Without specialist school staff, these children will go under, writes one Sydney mother.
My family's autism journey began nine years ago, when Luke was a blond, blue-eyed toddler. He seemed a bit too quiet and he fussed if people went near him at playgroup. Crowds and supermarkets were way too noisy. The words seemed slow in coming.
Whether you are facing a lifetime of severe autism or a situation that will respond to intervention is hard to gauge at first. But it breaks your heart.
Once the alarm bells have been rung and a child diagnosed, parents of children with disabilities are often expected to immerse their children in intensive, tailored, expensive early-intervention therapies.
My life was and remains a full-time merry-go-round of speech therapy, occupational therapy, exercises and psychological assessments. But the benefits have been profound.
Before 2008, there was little funding or recognition of the importance of early intervention. I have seen a great deal of positive change in funding for early therapy for autism. Yet, at the age of five, families shift from this high-care culture to having to throw their kids in the deep end of the mainstream pool - their local school. Sometimes they are made to sink or swim in the mainstream without floaties. Very often, parents are told their square little peg must be made to fit into what seems a very small triangular hole. They are made to feel lucky to get anything and so must adapt. Many disability parents grumble about the Department of Education.
However, all of us are afraid of seeming too demanding or inflexible about the system. Even now I am scared to speak up. Likewise, teaching staff, aides and bureaucrats have to think about careers. It's not healthy but everyone finds it necessary to toe the departmental line.
We were offered a place in an autism support class (within the campus of Warrawee's mainstream public school). This meant travel, an uncluttered room, toilet timing, help with food, a focus on social development, a small group with an extremely skilled teacher and an aide, great communication with parents, a fenced-off, highly supervised play area, music therapy, special sport and access to other families with similar challenges, plus proximity to ''ordinary'' students. The class meant more time on the early-intervention ''life-raft''. Supervised transition to mainstream also meant we could dog-paddle for short periods while our ''swimming'' skills improved. Aides are lifesavers who step in if needed. If you're not in trouble, they stand back.
It was caring, flexible, talented counsellors, senior staff and teacher aides who helped brilliant, busy teachers in a large mainstream school settle Luke in and get him to accept the bigger, busier situation.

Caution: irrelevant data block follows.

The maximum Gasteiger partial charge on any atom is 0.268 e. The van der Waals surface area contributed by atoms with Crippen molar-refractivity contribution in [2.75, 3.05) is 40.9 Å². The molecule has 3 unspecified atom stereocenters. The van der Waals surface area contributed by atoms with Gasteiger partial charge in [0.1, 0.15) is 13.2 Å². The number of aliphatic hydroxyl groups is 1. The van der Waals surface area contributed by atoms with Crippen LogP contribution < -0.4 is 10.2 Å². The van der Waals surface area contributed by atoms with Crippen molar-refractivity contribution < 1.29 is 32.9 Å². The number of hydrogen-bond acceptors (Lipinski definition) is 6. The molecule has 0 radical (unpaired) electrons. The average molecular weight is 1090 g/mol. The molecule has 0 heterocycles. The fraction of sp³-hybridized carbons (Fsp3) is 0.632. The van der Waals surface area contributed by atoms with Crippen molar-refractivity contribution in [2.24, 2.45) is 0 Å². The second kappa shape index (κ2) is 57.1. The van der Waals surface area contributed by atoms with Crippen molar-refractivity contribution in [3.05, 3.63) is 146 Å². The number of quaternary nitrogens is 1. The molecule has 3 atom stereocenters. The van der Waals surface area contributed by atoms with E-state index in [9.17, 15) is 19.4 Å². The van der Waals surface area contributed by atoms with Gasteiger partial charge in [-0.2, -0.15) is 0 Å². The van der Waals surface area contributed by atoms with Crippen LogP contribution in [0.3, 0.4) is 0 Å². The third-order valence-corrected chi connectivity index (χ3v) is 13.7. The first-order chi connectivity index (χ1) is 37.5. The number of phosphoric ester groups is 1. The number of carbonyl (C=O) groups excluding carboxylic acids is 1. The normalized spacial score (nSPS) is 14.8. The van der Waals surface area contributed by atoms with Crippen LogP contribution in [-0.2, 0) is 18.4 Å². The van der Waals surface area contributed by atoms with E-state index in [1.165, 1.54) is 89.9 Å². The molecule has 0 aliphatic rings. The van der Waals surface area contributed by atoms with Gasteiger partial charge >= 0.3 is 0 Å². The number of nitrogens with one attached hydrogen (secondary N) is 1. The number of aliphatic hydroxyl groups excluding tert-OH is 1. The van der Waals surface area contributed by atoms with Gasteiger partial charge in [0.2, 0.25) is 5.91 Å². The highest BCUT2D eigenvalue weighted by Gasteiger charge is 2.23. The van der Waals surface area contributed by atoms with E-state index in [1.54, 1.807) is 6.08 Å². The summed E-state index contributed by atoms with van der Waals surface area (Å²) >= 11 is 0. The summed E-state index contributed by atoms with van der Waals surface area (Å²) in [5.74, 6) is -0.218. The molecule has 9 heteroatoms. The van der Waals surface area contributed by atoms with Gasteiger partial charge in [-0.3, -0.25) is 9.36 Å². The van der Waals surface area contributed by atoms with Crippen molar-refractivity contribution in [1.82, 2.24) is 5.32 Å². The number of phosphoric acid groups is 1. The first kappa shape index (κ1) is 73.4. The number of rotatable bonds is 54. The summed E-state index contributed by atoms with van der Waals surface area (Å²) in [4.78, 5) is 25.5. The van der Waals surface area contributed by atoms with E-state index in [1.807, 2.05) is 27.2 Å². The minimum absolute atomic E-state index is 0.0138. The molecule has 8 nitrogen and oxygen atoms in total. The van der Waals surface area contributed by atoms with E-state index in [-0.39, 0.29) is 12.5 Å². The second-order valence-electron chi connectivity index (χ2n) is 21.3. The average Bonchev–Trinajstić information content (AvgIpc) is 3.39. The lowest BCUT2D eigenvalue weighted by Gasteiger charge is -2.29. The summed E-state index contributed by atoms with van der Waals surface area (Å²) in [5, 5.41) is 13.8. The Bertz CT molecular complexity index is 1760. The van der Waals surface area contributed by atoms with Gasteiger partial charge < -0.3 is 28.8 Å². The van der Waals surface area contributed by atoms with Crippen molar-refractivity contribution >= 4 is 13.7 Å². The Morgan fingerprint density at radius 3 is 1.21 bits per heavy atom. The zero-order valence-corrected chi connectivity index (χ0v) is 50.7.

The principal and support-class teacher spoke regularly. Professionals gave talks, the counsellor organised a friendship room, there were supervised games on the netball court. Other parents came on board.
If I died tomorrow, I would trust these caring people with my family's future. But they deserve a system that promotes, rather than undermines, their work.
Teacher aides have been vital in the process of bringing Luke and Bob, my youngest, who also has autism, into school.
Without them, the playground would have been torture for Luke. I think he would never have written a word. Last year, Luke's year 5 NAPLAN test results showed he had gone off the top of the charts for maths. I was amazed. Expressive English is not his thing. But he has overcome predictions. He is not right at the bottom of his year. The boy has quirks - he is awkward - but he is still learning, despite the odds.
It takes a lot for ''special'' families to fit into the mainstream. Of course, some parents want the aide to be velcroed to the side of their child 24/7. Many want to train and supply the aide themselves. Some expect the aide to be there throughout the day and in breaks. This isn't realistic.
With great teachers, mainstreaming works. And those teachers deserve the back-up of well-trained teacher aides.
The state government is trying to introduce reforms trialled in the Illawarra, which get rid of aides. I don't want to spend the last years of my life nagging governments to be reasonable.
I'm worried that the floaties and life-rafts that have helped our family and others get this far will be taken away. Aides will disappear; teachers will be trained online to deal with incredibly challenging behaviours; schools will be subject to inflexible funding rules rather than get money to help the the number of children with disabilities who enrol.
It's getting harder to stay afloat.
The author is a Sydney mother of two boys.
Public meetings to discuss proposed changes to disability funding and services in NSW public schools will be in the Parliament House Theatrette, Thursday, February 16, at 1pm and 7pm. For information, phone 0417 919 354 or email email@example.com.